In spite of a lineage of artists like Scarface, DMX, Blu, and Danny Brown, who have searched for peace and truth in their shortcomings, hip-hop sometimes impedes healing by forcing hurt people to hide pain and keep up appearances. Couple this with recent reports that family mental-health crises are increasingly being dealt with by armed law enforcement — and a rash of police shootings involving civilians with diagnosed mental illnesses in Chicago, San Diego, Norfolk, Sacramento, and beyond — and you get a complex, life-threatening epidemic. We must do more on a person-to-person basis than tweeting out suicide-prevention-hotline numbers when we find out someone famous is in crisis. It’s imperative that we, each day, help facilitate a culture where people who feel like they can’t or shouldn’t talk about their feelings find comfort opening up. The stigma around admitting you’re depressed remains a barrier to recovery.

That said, it’s short-sighted to wash out the important conversations Kid Cudi’s admission struck up over the past week because of all of the terrible ones that followed. Around Twitter, the #YouGoodMan hashtag hosted vital conversations about mental illness among black men and the pressure to contort into cold, numb masculinity in lieu of seeking help. We understand Cudi’s moves more now, and a measure of the sense that Passion, Pain, and Demon Slayin’ was a last chance to stop bumbling his career has subsided. He’s a work in progress. Always has been. “It’s time I fix me,” he said in the Facebook note. The pursuit of happiness, to invoke the Man on the Moon classic, is not a mission to reach a destination of worry-free satisfaction, but rather a long, slow series of steps away from our worst selves toward something better.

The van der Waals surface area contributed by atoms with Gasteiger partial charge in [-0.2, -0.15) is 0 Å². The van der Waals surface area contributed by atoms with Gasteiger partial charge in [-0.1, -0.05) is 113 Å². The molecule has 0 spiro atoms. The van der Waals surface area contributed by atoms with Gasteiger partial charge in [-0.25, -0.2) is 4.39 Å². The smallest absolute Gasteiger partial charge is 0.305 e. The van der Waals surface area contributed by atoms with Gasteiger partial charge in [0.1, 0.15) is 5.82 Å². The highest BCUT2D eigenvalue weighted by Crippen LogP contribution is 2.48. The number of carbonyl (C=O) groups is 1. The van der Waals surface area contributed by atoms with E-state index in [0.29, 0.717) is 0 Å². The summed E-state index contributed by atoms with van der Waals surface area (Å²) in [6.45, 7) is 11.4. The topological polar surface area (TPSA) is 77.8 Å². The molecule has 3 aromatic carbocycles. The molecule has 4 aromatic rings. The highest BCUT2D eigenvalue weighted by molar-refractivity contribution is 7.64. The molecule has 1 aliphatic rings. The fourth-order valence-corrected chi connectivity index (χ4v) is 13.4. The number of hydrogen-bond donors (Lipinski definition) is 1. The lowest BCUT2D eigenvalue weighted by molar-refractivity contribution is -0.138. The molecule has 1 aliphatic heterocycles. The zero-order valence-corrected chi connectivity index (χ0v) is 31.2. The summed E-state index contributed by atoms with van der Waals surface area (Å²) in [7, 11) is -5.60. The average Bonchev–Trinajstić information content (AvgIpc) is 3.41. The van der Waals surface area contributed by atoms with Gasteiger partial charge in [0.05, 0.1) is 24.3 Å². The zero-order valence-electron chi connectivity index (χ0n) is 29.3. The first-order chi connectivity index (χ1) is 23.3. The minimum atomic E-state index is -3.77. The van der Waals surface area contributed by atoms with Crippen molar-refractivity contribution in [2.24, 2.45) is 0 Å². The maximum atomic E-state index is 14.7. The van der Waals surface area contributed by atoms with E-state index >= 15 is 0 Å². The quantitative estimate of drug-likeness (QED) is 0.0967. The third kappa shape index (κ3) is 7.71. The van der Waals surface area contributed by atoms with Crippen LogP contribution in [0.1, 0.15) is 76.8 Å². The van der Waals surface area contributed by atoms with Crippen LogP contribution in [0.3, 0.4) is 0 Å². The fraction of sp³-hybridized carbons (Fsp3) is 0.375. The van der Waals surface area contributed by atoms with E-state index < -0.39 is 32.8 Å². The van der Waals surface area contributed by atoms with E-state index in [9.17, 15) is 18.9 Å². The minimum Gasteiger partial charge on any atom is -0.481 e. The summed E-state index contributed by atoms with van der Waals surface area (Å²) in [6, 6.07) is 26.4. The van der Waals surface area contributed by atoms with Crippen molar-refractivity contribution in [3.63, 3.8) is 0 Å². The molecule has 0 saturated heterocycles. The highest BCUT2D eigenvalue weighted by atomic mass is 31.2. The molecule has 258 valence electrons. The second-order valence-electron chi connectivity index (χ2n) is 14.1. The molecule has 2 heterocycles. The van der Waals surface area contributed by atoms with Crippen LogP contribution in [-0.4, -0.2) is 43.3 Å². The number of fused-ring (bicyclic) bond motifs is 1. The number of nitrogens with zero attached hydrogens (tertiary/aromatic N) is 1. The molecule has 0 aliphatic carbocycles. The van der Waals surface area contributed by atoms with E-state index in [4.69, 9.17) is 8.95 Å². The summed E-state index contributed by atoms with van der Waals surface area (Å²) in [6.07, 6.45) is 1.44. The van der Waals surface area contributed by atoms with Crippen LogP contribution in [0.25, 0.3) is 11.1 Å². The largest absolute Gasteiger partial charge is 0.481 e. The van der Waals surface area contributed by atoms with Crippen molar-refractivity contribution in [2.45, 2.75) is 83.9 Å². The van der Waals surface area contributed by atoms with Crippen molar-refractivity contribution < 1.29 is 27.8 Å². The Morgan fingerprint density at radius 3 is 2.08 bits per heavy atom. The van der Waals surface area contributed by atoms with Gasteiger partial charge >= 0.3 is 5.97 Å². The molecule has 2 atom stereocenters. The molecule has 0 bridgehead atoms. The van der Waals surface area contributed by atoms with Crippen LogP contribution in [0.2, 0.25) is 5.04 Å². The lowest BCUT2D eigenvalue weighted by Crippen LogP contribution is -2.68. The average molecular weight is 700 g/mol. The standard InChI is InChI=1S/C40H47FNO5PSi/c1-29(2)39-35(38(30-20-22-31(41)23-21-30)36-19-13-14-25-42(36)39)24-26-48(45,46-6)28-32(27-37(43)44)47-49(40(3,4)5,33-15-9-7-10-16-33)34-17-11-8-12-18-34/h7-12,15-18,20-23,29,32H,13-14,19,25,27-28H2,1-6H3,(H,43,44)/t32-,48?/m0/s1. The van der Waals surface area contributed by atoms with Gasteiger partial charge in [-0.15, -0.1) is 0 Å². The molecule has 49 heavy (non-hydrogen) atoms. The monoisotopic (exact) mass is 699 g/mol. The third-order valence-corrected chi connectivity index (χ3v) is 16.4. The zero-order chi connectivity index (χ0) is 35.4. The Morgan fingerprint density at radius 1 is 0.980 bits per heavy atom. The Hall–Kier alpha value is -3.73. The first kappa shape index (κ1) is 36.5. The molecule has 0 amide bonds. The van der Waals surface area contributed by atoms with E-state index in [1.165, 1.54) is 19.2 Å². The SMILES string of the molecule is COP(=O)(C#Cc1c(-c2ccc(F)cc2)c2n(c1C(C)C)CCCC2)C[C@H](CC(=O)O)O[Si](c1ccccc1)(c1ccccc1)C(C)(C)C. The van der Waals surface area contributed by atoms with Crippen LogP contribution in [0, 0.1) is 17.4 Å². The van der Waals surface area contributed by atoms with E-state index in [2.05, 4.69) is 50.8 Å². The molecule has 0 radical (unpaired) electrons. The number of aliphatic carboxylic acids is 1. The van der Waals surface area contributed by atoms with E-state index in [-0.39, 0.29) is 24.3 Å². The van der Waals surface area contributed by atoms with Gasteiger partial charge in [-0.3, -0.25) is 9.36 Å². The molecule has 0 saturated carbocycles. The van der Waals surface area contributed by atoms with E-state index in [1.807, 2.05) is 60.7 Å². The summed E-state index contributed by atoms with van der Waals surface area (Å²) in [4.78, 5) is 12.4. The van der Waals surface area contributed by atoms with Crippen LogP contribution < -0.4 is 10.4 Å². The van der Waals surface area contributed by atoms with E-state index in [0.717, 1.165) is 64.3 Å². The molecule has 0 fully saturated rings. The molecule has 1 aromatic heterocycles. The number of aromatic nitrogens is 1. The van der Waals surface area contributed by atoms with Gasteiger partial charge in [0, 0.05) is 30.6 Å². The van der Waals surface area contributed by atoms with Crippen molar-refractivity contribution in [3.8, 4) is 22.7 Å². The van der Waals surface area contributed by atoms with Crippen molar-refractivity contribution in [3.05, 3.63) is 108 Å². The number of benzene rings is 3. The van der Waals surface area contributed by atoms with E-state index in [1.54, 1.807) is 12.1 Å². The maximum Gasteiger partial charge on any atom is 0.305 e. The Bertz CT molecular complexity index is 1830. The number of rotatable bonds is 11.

Kid Cudi Started an Important Conversation